Technically, 15 colours, though. It's a portrait of my sister and her son, who turned one on Christmas Eve.
Started in April, took intermittent breaks, and finished last week. Software used was PC Stitch. I only used the trial software, so I print-screened the cross stitch pattern and pieced it together in Photoshop.
I tried dyeing 4 yards of off-white viscose jersey with three tins of Dylon, because that's the only brand we have here. I wanted a vintagey, washed-out, dusty rose pink, so I used Elephant Grey, Rose of Paris (light pink), and Desert Dust (khaki-ish). I know it's an odd mix, but the colour turned out how I wanted it so that's great. Only problem is that it's now splotchy. I did everything wrong: used tepid water (my washing machine doesn't have a hot water mode and I only had one kettle of hot water!), added the dye AFTER the fabric is already in the water, and more or less neglected the fabric after that. I did use about a cup of salt.
I've now placed the fabric in a tub of hot water in the hopes that it will salvage the situation, but what can I do to fix the existing fabric? Is it advisable to strip the colour, or just dye it something idiot-proof like black? Thanks!
I'm interested in making Vogue 1022, which is an Issey Miyake drapey cardigan. The recommended fabrics are tropical weight wool and lightweight knits. However, since I live in the tropics, wool is definitely not an option. Jersey is definitely more feasible, but it's hard to find cheap and nice colours here. (A metre comes up to about SGD12... which would be USD8)
The only fabric that I can think of that has a similar amount of fluidity would be silk/satin, but I don't want to look like I'm wearing a nightgown. I really like the texture and lightness that rayon and viscose offers, like this American Apparel tank, but that's almost impossible to find. I know it seems a bit odd that I still want to wear something like this, but I too want to experiment with layering!
These are my first ever pair of pants, and I used the pattern from here.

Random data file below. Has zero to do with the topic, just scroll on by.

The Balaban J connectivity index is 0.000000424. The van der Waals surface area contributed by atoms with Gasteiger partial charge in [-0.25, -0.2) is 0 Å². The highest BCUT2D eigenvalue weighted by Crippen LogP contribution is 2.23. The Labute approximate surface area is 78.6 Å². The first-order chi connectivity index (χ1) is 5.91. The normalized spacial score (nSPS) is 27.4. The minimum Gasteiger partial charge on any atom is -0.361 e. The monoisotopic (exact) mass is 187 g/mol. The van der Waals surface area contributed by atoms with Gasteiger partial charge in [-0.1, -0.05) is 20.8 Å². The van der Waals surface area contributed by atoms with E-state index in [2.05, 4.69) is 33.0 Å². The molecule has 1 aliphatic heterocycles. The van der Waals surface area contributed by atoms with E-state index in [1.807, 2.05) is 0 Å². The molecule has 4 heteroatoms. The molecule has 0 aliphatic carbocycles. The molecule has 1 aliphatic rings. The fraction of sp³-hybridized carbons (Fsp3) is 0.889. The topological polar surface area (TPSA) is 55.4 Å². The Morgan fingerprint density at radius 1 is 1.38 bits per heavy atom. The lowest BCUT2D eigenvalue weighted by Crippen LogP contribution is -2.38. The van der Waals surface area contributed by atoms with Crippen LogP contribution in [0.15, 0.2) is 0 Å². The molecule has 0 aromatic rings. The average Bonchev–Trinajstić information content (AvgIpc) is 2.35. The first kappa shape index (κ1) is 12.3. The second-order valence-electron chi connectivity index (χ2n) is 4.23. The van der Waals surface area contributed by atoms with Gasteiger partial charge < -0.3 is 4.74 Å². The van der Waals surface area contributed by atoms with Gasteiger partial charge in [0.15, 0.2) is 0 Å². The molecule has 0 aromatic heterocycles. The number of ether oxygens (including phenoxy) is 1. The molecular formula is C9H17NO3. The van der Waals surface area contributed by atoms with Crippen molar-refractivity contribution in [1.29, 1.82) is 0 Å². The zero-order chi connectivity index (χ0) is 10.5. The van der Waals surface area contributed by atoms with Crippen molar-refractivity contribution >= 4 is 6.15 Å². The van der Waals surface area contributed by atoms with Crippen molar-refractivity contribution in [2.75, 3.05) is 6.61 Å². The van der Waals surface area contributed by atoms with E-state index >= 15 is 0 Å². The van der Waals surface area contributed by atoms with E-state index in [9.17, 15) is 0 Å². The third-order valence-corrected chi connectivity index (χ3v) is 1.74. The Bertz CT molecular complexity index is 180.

It fits quite well on my arse, though I was suffering from wedgie problems because I shortened the crotch area by an inch. I managed to fix it somehow, and there you have it; great pants to jump and kick around in!
I used the free Anda pattern from Burdastyle, which you can find over here. However, I didn't end the drawstring casing because I wanted more freedom with styles, so I made a sash with the leftover fabric and started tying myself up!
And I love the way the stripes align, even though it wasn't intentional.
I bought a Burda Jan 08 magazine, but somehow there wasn't an English edition and only the French one. I'm quite keen on making a corset entirely made out of zips, but I need to make sure I get the instructions right! But I can't read French. So here goes:
Materials needed: Fermetures a glissiere metallique de differentes longueurs allant de 12 a 22 cm. Pour le boutonnage, une fermeture a glissiere separable de 18 cm, munie de deux curseurs.
Sewing: Poser les fermetures a glissiere cote a cote, en alternant les courtes et les longues. (I sort of figured that out, it means arrage the metallic zips side by side, alternating with short and long ones? Haha.) Faire legerement se chevaucher les rubans des fermetures, les piquer ensemble. Puis ouvrir la fermeture a glissiere separable et piquer ses rubans chacun sur un ord exterieur des fermetures piquees ensemble.
I made this as I went along, no pattern or body measurements. I just sort of held things up to my body and see how they'd look. I couldn't sleep last night and thought of making something... I had intended to make this dress more grungy, but it came out looking feminine instead. On to the pictures now!
Loads and loads of pleating goodness!
The back's kinda shoddy, cos I was trying to use up scrap fabric and I didn't have enough to pleat the back too. I did add this corset detail thing though.
The corset detail thing.
I haven't hemmed the dress yet.. was much too excited!